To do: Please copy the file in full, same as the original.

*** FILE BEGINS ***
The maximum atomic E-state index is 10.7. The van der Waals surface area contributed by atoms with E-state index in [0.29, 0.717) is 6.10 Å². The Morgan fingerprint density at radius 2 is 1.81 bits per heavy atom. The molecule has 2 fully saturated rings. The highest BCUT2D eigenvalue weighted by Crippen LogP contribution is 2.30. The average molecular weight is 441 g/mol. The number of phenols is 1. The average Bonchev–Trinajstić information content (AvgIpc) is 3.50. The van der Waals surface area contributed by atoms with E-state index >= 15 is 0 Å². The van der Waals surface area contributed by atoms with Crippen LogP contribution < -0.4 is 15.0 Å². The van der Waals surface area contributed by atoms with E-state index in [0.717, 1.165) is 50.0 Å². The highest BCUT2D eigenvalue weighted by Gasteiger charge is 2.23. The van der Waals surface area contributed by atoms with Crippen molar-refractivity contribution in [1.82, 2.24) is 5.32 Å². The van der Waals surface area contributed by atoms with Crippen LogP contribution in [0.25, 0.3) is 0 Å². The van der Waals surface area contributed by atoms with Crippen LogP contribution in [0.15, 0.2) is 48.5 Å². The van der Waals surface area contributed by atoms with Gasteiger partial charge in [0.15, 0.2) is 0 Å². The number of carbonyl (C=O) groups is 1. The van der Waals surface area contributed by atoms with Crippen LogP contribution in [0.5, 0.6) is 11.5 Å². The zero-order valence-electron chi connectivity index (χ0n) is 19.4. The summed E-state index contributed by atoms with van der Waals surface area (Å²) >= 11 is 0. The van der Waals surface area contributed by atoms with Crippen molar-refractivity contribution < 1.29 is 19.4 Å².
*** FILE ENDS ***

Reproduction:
The maximum atomic E-state index is 10.7. The van der Waals surface area contributed by atoms with E-state index in [0.29, 0.717) is 6.10 Å². The Morgan fingerprint density at radius 2 is 1.81 bits per heavy atom. The molecule has 2 fully saturated rings. The highest BCUT2D eigenvalue weighted by Crippen LogP contribution is 2.30. The average molecular weight is 441 g/mol. The number of phenols is 1. The average Bonchev–Trinajstić information content (AvgIpc) is 3.50. The van der Waals surface area contributed by atoms with E-state index >= 15 is 0 Å². The van der Waals surface area contributed by atoms with Crippen LogP contribution < -0.4 is 15.0 Å². The van der Waals surface area contributed by atoms with E-state index in [0.717, 1.165) is 50.0 Å². The highest BCUT2D eigenvalue weighted by Gasteiger charge is 2.23. The van der Waals surface area contributed by atoms with Crippen molar-refractivity contribution in [1.82, 2.24) is 5.32 Å². The van der Waals surface area contributed by atoms with Crippen LogP contribution in [0.25, 0.3) is 0 Å². The van der Waals surface area contributed by atoms with Crippen LogP contribution in [0.15, 0.2) is 48.5 Å². The van der Waals surface area contributed by atoms with Gasteiger partial charge in [0.15, 0.2) is 0 Å². The number of carbonyl (C=O) groups is 1. The van der Waals surface area contributed by atoms with Crippen LogP contribution in [0.5, 0.6) is 11.5 Å². The zero-order valence-electron chi connectivity index (χ0n) is 19.4. The summed E-state index contributed by atoms with van der Waals surface area (Å²) >= 11 is 0. The van der Waals surface area contributed by atoms with Crippen molar-refractivity contribution < 1.29 is 19.4 Å².